The applicant must undertake to publish for each round of the Championship in the
      season in which Accreditation is sought as follows: least one news story (of 250 words or more) on each of the Thursday, Friday, Saturday, race day and Monday;
      ii. at least one feature article (500 words or more) for each event.
      The representative journalist must be (i) a full time professional journalist
      with a national press card (or equivalent) and (ii) must be employed or engaged by the website as a journalist, wholly or primarily for the coverage of the Championship.

      The website must maintain a clear “contacts” section with a link from the website
      homepage and which must contain full contact details for the website including a full
      postal address (PO Boxes not accepted), telephone and fax numbers, email address;
      and (ii) all contributing journalists must be named either on their articles or elsewhere on
      the website, photographs must be accompanied by a photographer’s credit and all
      sources must be credited in accordance with editorial best practice.

      The website must have a suitable written Privacy Policy, a Right to Reply/Complaints
      Policy and otherwise comply with all laws, regulations, guidelines and good practice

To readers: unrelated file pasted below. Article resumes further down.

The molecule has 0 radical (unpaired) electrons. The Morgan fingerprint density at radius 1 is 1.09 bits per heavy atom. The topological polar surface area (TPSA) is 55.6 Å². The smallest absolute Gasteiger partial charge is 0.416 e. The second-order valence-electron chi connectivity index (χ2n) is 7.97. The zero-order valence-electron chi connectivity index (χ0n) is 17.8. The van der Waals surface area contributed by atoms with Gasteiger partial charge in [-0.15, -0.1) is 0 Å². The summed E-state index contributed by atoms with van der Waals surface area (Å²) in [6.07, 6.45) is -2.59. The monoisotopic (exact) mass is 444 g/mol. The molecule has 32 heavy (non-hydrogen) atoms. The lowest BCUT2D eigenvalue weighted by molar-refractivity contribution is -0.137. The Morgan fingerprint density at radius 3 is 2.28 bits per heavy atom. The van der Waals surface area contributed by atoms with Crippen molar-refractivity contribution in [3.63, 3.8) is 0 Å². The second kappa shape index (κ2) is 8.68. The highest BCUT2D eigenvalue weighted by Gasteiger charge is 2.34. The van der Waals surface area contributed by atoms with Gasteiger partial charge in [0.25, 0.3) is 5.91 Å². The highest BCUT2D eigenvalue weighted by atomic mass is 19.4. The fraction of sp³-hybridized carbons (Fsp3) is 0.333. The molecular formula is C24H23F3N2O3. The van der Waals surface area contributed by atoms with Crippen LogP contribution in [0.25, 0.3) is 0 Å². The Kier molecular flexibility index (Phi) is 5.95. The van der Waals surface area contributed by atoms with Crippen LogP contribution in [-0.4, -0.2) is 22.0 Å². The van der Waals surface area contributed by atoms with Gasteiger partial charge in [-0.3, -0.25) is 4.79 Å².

relating to the operation of a website.
      The applicant must respect others’ intellectual property rights of the FIA,the Formula One Group and third parties.
      This shall include the strict prohibition on the taking of any moving picture images, sound recordings, use of trade marks, title or logos or the
      transmission of certain kinds of results as further set out in the Accreditation Agreement.
      If any pass holder is found producing moving images of any kind of the Event (or any
      part thereof), their accreditation will be withdrawn and the pass holder will be not be
      admitted to any major FIA championships for the foreseeable future.
      Commercial photographers must send their accreditation application directly to the commercial rights holder as set out in paragraph 1 above.
      The FIA will allocate Internet Accreditation taking into account the above criteria in order
      to ensure that Championship coverage on the Internet is carried out responsibly and that
      coverage is as widespread as possible. Please note that due to the limited space
      available for media at the Championship events, compliance with the above cannot
      guarantee Internet Accreditation.

  2. Re the engine limit, something I was wondering, if someone set out to design an engine that would only last one race, knowing they would be getting penalties by round 5, could that engine be better by enough than a 5-race engine to overcome the deficit?